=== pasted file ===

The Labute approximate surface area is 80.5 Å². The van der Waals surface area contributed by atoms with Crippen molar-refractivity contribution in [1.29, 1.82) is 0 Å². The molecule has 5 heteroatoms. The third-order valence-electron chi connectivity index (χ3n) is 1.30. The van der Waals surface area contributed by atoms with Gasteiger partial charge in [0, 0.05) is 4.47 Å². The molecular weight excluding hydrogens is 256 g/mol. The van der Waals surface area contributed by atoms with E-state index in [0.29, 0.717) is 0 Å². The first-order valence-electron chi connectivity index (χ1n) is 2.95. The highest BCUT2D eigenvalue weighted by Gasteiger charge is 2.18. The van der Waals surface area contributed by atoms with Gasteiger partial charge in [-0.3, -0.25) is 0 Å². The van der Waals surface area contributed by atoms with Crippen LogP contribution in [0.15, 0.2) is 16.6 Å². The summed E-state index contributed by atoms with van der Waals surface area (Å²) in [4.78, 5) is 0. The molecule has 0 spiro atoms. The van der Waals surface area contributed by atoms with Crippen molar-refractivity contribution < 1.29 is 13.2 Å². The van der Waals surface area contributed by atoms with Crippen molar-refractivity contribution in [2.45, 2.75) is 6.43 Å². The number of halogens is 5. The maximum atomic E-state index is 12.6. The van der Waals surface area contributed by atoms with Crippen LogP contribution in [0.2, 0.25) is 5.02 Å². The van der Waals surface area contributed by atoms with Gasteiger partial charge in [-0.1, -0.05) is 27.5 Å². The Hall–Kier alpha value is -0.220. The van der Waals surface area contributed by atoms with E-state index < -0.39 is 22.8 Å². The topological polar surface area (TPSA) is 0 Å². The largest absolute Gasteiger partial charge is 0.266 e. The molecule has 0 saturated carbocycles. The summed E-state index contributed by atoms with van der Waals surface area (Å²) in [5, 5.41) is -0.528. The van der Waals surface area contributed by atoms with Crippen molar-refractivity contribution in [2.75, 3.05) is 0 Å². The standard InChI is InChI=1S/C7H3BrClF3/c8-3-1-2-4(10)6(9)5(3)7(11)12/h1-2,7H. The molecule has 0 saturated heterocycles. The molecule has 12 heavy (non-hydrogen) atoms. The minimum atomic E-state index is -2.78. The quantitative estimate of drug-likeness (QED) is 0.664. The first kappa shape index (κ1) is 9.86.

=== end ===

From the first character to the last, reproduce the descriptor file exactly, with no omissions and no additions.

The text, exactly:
The Labute approximate surface area is 80.5 Å². The van der Waals surface area contributed by atoms with Crippen molar-refractivity contribution in [1.29, 1.82) is 0 Å². The molecule has 5 heteroatoms. The third-order valence-electron chi connectivity index (χ3n) is 1.30. The van der Waals surface area contributed by atoms with Gasteiger partial charge in [0, 0.05) is 4.47 Å². The molecular weight excluding hydrogens is 256 g/mol. The van der Waals surface area contributed by atoms with E-state index in [0.29, 0.717) is 0 Å². The first-order valence-electron chi connectivity index (χ1n) is 2.95. The highest BCUT2D eigenvalue weighted by Gasteiger charge is 2.18. The van der Waals surface area contributed by atoms with Gasteiger partial charge in [-0.3, -0.25) is 0 Å². The van der Waals surface area contributed by atoms with Crippen LogP contribution in [0.15, 0.2) is 16.6 Å². The summed E-state index contributed by atoms with van der Waals surface area (Å²) in [4.78, 5) is 0. The molecule has 0 spiro atoms. The van der Waals surface area contributed by atoms with Crippen molar-refractivity contribution < 1.29 is 13.2 Å². The van der Waals surface area contributed by atoms with Crippen molar-refractivity contribution in [2.45, 2.75) is 6.43 Å². The number of halogens is 5. The maximum atomic E-state index is 12.6. The van der Waals surface area contributed by atoms with Crippen LogP contribution in [0.2, 0.25) is 5.02 Å². The van der Waals surface area contributed by atoms with Gasteiger partial charge in [-0.1, -0.05) is 27.5 Å². The Hall–Kier alpha value is -0.220. The van der Waals surface area contributed by atoms with E-state index < -0.39 is 22.8 Å². The topological polar surface area (TPSA) is 0 Å². The largest absolute Gasteiger partial charge is 0.266 e. The molecule has 0 saturated carbocycles. The summed E-state index contributed by atoms with van der Waals surface area (Å²) in [5, 5.41) is -0.528. The van der Waals surface area contributed by atoms with Crippen molar-refractivity contribution in [2.75, 3.05) is 0 Å². The standard InChI is InChI=1S/C7H3BrClF3/c8-3-1-2-4(10)6(9)5(3)7(11)12/h1-2,7H. The molecule has 0 saturated heterocycles. The molecule has 12 heavy (non-hydrogen) atoms. The minimum atomic E-state index is -2.78. The quantitative estimate of drug-likeness (QED) is 0.664. The first kappa shape index (κ1) is 9.86.